In his 1940 book, Industrial Design - A Practical Guide to Product Design and Development, Harold van Doren defined Industrial Design as;
"...the practice of analyzing, creating and developing products for mass manufacture. It's goal is to achieve forms which are assured of acceptance, before extensive capital investment has been made, and which can be manufactured at a price permitting wide distribution and reasonable profits."
Van Doren was one of the 15 co-founders of the Society of Industrial Designers (SID), and became its president in 1948. At a 1944 meeting of the Associated Industries of New York State, he declared:
"The modern industrial designer is concerned with 3-dimensional products, equipment and machines made only by production methods, as distinguished from traditional handcraft methods. His aim is to enhance the desirability of these products by (1) Increasing convenience and improving adaptability of form to function; (2) attracting buyers by applying a shrewd knowledge of consumer psychology; and (3) employing to the fullest the esthetic appeal of form, color and texture."
In the June 2008 Issue of the Harvard Business Review, an article by IDEO president Tim Brown pushed the definition even further and started to put it into the context of Design Thinking;
"Thinking like a designer can transform the way you
develop products, service processes-and even strategy."
That statement is really interesting for what it says, both directly and indirectly, about design and Design Thinking. It's not just about physical products anymore. Today's designers are capable of, and trained to think about, much more than mass produced consumer goods.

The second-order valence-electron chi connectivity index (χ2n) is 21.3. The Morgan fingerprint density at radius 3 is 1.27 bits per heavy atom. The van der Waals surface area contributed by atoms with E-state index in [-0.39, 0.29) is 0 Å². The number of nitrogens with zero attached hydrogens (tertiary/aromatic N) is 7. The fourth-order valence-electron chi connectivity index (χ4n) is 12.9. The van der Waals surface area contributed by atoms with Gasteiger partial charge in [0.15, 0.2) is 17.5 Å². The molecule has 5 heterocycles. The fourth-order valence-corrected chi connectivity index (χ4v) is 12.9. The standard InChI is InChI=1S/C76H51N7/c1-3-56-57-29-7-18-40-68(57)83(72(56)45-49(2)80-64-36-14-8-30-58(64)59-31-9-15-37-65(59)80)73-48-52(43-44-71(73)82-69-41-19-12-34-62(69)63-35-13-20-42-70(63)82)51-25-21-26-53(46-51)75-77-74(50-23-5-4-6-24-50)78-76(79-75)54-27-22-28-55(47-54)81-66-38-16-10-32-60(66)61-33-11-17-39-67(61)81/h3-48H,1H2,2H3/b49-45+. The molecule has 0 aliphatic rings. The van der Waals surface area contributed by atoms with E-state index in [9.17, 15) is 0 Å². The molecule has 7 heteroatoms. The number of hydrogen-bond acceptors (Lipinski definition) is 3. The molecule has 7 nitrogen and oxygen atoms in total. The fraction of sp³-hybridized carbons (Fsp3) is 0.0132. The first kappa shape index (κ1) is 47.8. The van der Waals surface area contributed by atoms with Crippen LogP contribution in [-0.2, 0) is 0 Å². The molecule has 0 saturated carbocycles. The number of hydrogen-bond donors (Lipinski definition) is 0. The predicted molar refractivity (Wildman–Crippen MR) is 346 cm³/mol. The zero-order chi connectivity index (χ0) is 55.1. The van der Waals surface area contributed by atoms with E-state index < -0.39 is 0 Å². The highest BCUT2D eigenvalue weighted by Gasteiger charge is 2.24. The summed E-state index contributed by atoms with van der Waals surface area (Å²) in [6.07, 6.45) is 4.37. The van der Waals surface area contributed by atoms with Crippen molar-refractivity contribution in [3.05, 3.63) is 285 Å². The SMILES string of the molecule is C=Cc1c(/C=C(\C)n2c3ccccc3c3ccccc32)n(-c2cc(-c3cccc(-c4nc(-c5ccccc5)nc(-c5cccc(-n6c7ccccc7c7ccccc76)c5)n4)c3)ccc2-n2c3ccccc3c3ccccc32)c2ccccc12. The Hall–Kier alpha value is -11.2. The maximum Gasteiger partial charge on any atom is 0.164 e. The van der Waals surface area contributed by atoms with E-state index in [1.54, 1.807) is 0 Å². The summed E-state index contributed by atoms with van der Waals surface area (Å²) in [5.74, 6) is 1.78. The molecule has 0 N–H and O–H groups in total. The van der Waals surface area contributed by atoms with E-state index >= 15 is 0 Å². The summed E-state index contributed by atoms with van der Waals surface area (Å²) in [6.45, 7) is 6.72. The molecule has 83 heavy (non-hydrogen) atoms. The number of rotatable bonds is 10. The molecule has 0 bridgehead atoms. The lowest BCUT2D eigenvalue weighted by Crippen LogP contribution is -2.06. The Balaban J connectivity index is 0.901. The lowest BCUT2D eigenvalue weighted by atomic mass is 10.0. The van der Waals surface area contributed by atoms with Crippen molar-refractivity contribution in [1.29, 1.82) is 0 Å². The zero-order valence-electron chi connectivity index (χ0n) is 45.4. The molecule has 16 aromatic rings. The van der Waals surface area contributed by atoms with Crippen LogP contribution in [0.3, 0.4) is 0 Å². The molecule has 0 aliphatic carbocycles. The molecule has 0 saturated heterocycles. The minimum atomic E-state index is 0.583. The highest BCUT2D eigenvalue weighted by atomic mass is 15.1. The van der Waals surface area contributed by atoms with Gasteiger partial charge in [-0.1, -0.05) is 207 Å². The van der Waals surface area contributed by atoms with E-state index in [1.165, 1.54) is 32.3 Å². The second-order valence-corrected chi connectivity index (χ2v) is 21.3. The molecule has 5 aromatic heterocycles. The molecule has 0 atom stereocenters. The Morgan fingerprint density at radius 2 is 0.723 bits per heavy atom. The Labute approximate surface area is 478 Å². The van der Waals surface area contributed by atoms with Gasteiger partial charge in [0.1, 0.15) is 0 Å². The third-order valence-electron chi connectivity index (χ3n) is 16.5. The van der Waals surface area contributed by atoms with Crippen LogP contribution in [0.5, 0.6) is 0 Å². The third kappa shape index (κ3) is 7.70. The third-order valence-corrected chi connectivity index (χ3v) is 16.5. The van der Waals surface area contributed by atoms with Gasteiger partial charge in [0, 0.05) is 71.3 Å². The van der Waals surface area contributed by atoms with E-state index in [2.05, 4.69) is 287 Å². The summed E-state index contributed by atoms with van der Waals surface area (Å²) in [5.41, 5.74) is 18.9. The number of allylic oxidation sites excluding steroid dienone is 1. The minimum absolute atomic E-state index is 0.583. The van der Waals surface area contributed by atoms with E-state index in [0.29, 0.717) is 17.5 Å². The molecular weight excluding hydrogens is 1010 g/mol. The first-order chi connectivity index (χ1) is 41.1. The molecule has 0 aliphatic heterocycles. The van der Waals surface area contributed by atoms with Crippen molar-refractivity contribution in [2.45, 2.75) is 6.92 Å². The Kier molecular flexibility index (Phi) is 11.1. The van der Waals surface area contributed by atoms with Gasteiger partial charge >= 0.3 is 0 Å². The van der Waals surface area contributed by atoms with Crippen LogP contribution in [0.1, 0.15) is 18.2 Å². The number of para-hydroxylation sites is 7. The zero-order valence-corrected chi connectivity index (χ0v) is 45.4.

In a talk given at the MIT Media Lab in July of 2013, IDEO's founder, Dave Kelley, explained that he started using the term Design Thinking when he instinctively began adding "Thinking" to "design" when anyone came to talk with him about design. Dave's view is that being a Design Thinker means that you think like a designer. That's fine as a starting point. The problem is that's using the word design in the definition of Design Thinking, leaving open the question;
How does a designer think?
For an answer to that, let's go back to the Harvard Business Review article where Brown says several things about Thomas Edison;
"...Edison's genius lay in his ability to to conceive of a fully developed marketplace, not simply a discrete device... he invariably gave great consideration to user's needs and preferences."
"Edison wasn't a narrowly specialized scientist but a broad generalist with a shrewd business sense."
"Edison made it a profession that blended art, craft, science, business savvy and astute understanding of customers and markets."
Then Brown takes aim for the center field fence and hits this one:
"Edison's approach was an early example of what is now called "Design Thinking..."
If true, this could push the Design Thinking event horizon back, at least to Edison's death in 1931, and possibly much further, as Edison's first patent was filed in 1869 and the majority were filed between 1880 and 1920.
This all got me thinking about how Edison thought, and designed, which I'll address in my next post; How to be like Tom.